Youngblood Blog

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If You Can Dream… Transitions for IWSGers

Sequoia power: Nature's ultimate weapon is calm

Sequoia power: Nature’s ultimate weapon is calm

I mentioned briefly over the last few months that my various internet incidents have happened because I’ve been moving house. In my new location—the PacificNW—it’s called going through a transition. And, true to character, this forgiving climate breeds forgiving people. Transitions are what everybody is going through here. Join the club.

Nevertheless, the Pacific—some say the Redwoods—seem to have beckoning power, an influence on people who, apparently without forethought or reason, up and take off for the West: it’s almost like a mini-Goldrush, except this time, there is an element of the unknown about it. One of the most famous ‘transitioners’, Eckhart Tolle said he knew he had to move to the PacificNW because he was being called, but he felt California was too ‘out there’ for his style, so settled in British Columbia, Canada!

The realm of consciousness is much vaster than thought can grasp. When you no longer believe everything you think, you step out of thought and see clearly that the thinker is not who you are’
Eckhart Tolle

To each his own. All I know about is another amazing learning curve called culture shock… for another time~~~

I never was one to watch the news, so my lack of internet has only heightened my separation from the ‘old country’ on one level, but hastened my adaptation to my new adoptive one. It is said some of our greatest moments of revelation come when life knocks us for six [cricket terminology, similar to ‘out of the ball park’ :)], but it is also true that going through a transition is like an initiation ceremony in preparation for an event you don’t as yet understand…

Rudyard Kipling said it better than I ever could; I often wonder if he felt like a ‘stranger in a strange land’, a British ‘exile’ in the India of the Raj. In those days, psychosis was something everyone was more polite about: people had ‘the vapors’ or were having an ‘off day’. Sahib Rudyard wrote frivolous children’s fantasy and serious soul-searching poetry to deal with his bipolarity.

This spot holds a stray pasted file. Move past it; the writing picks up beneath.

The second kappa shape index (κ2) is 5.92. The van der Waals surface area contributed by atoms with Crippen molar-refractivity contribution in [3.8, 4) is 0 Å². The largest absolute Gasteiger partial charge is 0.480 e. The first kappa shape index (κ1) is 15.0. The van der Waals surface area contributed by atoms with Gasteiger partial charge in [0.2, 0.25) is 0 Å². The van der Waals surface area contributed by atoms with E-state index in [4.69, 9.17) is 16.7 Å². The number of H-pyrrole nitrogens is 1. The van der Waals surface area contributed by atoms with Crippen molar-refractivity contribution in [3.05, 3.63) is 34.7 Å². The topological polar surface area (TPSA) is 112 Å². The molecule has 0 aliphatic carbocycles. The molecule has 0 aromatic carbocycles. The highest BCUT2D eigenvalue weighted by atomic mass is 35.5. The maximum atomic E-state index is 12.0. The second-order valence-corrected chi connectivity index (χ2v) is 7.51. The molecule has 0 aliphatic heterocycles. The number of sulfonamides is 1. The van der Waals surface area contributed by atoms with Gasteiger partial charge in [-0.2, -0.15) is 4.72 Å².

How the Leopard got his Spots—'painted by an Ethiopian'—Rudyard Kipling Just So Stories

How the Leopard got his Spots—’painted by an Ethiopian’—Rudyard Kipling Just So Stories

If you can keep your head when all about you
Are losing theirs and blaming it on you;
If you can trust yourself when all men doubt you,
But make allowance for their doubting too:
If you can wait and not be tired by waiting,
Or, being lied about, don’t deal in lies,
Or being hated don’t give way to hating,
And yet don’t look too good, nor talk too wise;

He said a whole lot more—for his time, old Rudyard was the man with the mot juste

If you can dream — and not make dreams your master;
If you can think — and not make thoughts your aim,
If you can meet with Triumph and Disaster
And treat those two impostors just the same:

Rudyard Kipling would be appalled by our disrespect for Nature

Rudyard Kipling would be appalled by our disrespect for Nature

This novelist, poet, literary innovator (1865-1936) also wrote The Jungle Book, and Tiger, Tiger (short story) while transitioning between London and Bombay. I wish we were all so talented. He in turn was inspired by poets of his grandfather’s generation, like William Blake:

TIGER, tiger, burning bright
In the forests of the night,
What immortal hand or eye
Could frame thy fearful symmetry?
Williuam Blake (1757-1827)

Both men of their times were inspired by Nature—in their era still plentiful, unendangered and thrilling to witness. What it seems our generation has dealt us are a few scattered rhino, an elephant population preserved in tiny spaces for the cameras, and still (sadly) plentiful zoos. Kipling would be appalled to learn of our disrespect for Nature, our wholesale slaughter of helpless creatures under pressure from big business to cash in.

William Shakespeare said ‘Needs must when the Devil drives…but I prefer Kipling’s calm in the face of mayhem.

The new enlightenment is supposed to come from the West—so say Herr Tolle and others. It looks like I need to take the poet’s advice and keep my head. Solar flares, hell or high water, we writers may be insecure, but we owe it to ourselves to stay in that calm pool: thank you Mr Kipling for allowing us still to dream.

And thanks as ever to Alex and IWSGers, of course.
©2013 Marian Youngblood

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June 5, 2013 Posted by | authors, blogging, crop circles, fiction, writing | , , , , , , , | 4 Comments